The Bhagavata Purana represents him as having killed a Brahman, and of being haunted by that crime, personified as a Chandali.

Indra had been an object of worship among the pastoral people of Vraja, but Krishna persuaded them to cease this worship. Indra was greatly enraged at this, and sent a deluge of rain to overwhelm them; but Krishna lifted up the mountain Govardhana on his finger to shelter them, and so held it for seven days, till Indra was baffled and rendered homage to Krishna.

Again, when Krishna went to visit Swarga, and was about to carry off the Parijata tree, Indra resented its removal, and a fierce fight ensued, in which Indra was worsted, and the tree was carried off.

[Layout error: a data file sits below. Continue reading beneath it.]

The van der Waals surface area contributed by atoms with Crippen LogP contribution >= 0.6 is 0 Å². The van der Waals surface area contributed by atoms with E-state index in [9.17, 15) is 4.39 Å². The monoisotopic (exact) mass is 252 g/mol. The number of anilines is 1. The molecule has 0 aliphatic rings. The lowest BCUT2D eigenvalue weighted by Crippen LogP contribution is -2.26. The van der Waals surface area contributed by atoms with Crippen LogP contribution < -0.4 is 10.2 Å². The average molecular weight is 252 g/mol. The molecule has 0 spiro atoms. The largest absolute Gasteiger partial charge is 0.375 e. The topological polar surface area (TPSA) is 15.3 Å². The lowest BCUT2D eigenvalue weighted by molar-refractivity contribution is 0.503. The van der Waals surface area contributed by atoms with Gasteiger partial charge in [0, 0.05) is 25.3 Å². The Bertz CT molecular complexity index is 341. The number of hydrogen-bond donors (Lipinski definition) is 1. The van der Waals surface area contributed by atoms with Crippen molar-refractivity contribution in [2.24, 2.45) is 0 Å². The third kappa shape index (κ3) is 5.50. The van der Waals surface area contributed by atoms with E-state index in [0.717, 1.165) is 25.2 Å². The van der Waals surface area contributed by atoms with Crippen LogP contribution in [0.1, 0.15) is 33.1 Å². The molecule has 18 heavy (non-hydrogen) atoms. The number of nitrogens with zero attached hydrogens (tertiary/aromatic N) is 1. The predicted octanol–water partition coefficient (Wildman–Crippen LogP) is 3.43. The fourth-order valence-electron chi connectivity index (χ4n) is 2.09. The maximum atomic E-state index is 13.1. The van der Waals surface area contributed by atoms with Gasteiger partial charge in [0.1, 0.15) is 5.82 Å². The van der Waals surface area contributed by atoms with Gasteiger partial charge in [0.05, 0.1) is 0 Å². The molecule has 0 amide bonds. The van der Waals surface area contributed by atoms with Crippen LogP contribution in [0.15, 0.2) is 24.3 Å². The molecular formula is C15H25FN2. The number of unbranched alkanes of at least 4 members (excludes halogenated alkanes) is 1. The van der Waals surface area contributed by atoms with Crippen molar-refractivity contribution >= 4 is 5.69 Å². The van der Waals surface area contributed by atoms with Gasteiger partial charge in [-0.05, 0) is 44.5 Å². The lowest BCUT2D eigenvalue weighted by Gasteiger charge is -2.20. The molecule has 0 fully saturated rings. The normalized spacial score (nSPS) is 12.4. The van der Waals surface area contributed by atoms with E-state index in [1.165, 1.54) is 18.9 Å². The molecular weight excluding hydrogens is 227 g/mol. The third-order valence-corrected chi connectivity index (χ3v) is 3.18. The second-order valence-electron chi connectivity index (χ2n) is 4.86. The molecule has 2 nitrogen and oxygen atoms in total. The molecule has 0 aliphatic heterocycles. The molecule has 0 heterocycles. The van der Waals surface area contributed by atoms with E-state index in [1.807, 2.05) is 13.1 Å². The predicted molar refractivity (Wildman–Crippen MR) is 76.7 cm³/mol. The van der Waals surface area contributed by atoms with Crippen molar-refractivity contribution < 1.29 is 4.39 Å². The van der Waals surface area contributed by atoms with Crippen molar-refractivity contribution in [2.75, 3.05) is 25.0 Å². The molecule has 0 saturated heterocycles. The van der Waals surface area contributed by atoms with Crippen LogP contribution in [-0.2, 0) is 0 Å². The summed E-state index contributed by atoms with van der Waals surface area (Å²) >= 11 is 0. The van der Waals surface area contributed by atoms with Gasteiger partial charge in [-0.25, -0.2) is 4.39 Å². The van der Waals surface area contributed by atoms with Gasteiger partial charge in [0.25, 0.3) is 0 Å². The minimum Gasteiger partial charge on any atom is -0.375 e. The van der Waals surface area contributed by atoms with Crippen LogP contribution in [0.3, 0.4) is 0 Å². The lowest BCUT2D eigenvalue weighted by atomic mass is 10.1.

Among the deeds of Indra recorded in the Puranas is that of the destruction of the offspring of Diti in her womb, and the production therefrom of the Maruts (see Diti); and there is a story of his cutting off the wings of the mountains with his thunderbolts, because they were refractory and troublesome.

Indra is represented as a fair man riding on a white horse or an elephant, and bearing the vajra or thunderbolt in his hand. His son is named Jayanta. Indra is not the object of dire worship, but he receives incidental adoration, and there is a festival kept in his honour called Sakradhwajotthana, ‘the raising of the standard of Indra.’